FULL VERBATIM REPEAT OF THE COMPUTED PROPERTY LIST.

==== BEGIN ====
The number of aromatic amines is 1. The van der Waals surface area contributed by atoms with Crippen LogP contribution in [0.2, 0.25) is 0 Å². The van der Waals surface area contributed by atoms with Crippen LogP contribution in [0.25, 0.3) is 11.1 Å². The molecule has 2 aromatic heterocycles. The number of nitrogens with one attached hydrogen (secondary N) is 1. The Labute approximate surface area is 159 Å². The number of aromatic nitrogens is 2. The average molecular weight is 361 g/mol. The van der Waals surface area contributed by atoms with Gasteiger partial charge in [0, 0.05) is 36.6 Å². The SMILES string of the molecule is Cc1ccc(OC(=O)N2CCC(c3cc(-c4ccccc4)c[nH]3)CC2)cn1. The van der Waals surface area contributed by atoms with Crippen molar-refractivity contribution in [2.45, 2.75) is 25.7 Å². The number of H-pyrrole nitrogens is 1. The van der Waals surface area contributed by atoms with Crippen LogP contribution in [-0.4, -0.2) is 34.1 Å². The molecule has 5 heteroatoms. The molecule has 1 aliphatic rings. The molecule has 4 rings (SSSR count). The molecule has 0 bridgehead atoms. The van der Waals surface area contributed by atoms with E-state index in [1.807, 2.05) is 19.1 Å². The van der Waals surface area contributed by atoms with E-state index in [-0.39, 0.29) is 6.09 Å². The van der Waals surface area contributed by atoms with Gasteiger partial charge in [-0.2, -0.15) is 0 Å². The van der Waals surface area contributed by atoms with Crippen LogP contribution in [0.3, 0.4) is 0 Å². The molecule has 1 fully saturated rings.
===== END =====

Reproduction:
The number of aromatic amines is 1. The van der Waals surface area contributed by atoms with Crippen LogP contribution in [0.2, 0.25) is 0 Å². The van der Waals surface area contributed by atoms with Crippen LogP contribution in [0.25, 0.3) is 11.1 Å². The molecule has 2 aromatic heterocycles. The number of nitrogens with one attached hydrogen (secondary N) is 1. The Labute approximate surface area is 159 Å². The number of aromatic nitrogens is 2. The average molecular weight is 361 g/mol. The van der Waals surface area contributed by atoms with Gasteiger partial charge in [0, 0.05) is 36.6 Å². The SMILES string of the molecule is Cc1ccc(OC(=O)N2CCC(c3cc(-c4ccccc4)c[nH]3)CC2)cn1. The van der Waals surface area contributed by atoms with Crippen molar-refractivity contribution in [2.45, 2.75) is 25.7 Å². The number of H-pyrrole nitrogens is 1. The van der Waals surface area contributed by atoms with Crippen LogP contribution in [-0.4, -0.2) is 34.1 Å². The molecule has 5 heteroatoms. The molecule has 1 aliphatic rings. The molecule has 4 rings (SSSR count). The molecule has 0 bridgehead atoms. The van der Waals surface area contributed by atoms with E-state index in [1.807, 2.05) is 19.1 Å². The van der Waals surface area contributed by atoms with E-state index in [-0.39, 0.29) is 6.09 Å². The van der Waals surface area contributed by atoms with Gasteiger partial charge in [-0.2, -0.15) is 0 Å². The van der Waals surface area contributed by atoms with Crippen LogP contribution in [0.3, 0.4) is 0 Å². The molecule has 1 fully saturated rings.